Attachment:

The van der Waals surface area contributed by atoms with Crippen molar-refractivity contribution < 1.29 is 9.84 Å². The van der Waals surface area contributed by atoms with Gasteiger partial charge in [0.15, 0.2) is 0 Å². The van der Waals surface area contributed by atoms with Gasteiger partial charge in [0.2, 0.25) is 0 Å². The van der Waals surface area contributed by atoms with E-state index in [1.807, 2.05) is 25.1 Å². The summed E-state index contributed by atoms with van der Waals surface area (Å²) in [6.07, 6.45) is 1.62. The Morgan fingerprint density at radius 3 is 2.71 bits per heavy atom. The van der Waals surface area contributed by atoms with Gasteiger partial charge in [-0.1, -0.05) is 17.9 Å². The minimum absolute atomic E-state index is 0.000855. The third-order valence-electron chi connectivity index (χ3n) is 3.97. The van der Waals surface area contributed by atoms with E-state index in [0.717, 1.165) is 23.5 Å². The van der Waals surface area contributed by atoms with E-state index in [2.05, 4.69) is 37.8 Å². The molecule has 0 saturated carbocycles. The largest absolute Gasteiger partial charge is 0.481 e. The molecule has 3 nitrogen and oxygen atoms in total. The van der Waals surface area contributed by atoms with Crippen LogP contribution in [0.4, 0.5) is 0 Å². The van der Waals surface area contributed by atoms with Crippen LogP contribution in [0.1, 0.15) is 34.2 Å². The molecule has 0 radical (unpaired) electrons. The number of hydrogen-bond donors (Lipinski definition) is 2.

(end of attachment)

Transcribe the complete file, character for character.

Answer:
The van der Waals surface area contributed by atoms with Crippen molar-refractivity contribution < 1.29 is 9.84 Å². The van der Waals surface area contributed by atoms with Gasteiger partial charge in [0.15, 0.2) is 0 Å². The van der Waals surface area contributed by atoms with Gasteiger partial charge in [0.2, 0.25) is 0 Å². The van der Waals surface area contributed by atoms with E-state index in [1.807, 2.05) is 25.1 Å². The summed E-state index contributed by atoms with van der Waals surface area (Å²) in [6.07, 6.45) is 1.62. The Morgan fingerprint density at radius 3 is 2.71 bits per heavy atom. The van der Waals surface area contributed by atoms with Gasteiger partial charge in [-0.1, -0.05) is 17.9 Å². The minimum absolute atomic E-state index is 0.000855. The third-order valence-electron chi connectivity index (χ3n) is 3.97. The van der Waals surface area contributed by atoms with E-state index in [0.717, 1.165) is 23.5 Å². The van der Waals surface area contributed by atoms with E-state index in [2.05, 4.69) is 37.8 Å². The molecule has 0 saturated carbocycles. The largest absolute Gasteiger partial charge is 0.481 e. The molecule has 3 nitrogen and oxygen atoms in total. The van der Waals surface area contributed by atoms with Crippen LogP contribution in [0.4, 0.5) is 0 Å². The van der Waals surface area contributed by atoms with Crippen LogP contribution in [0.1, 0.15) is 34.2 Å². The molecule has 0 radical (unpaired) electrons. The number of hydrogen-bond donors (Lipinski definition) is 2.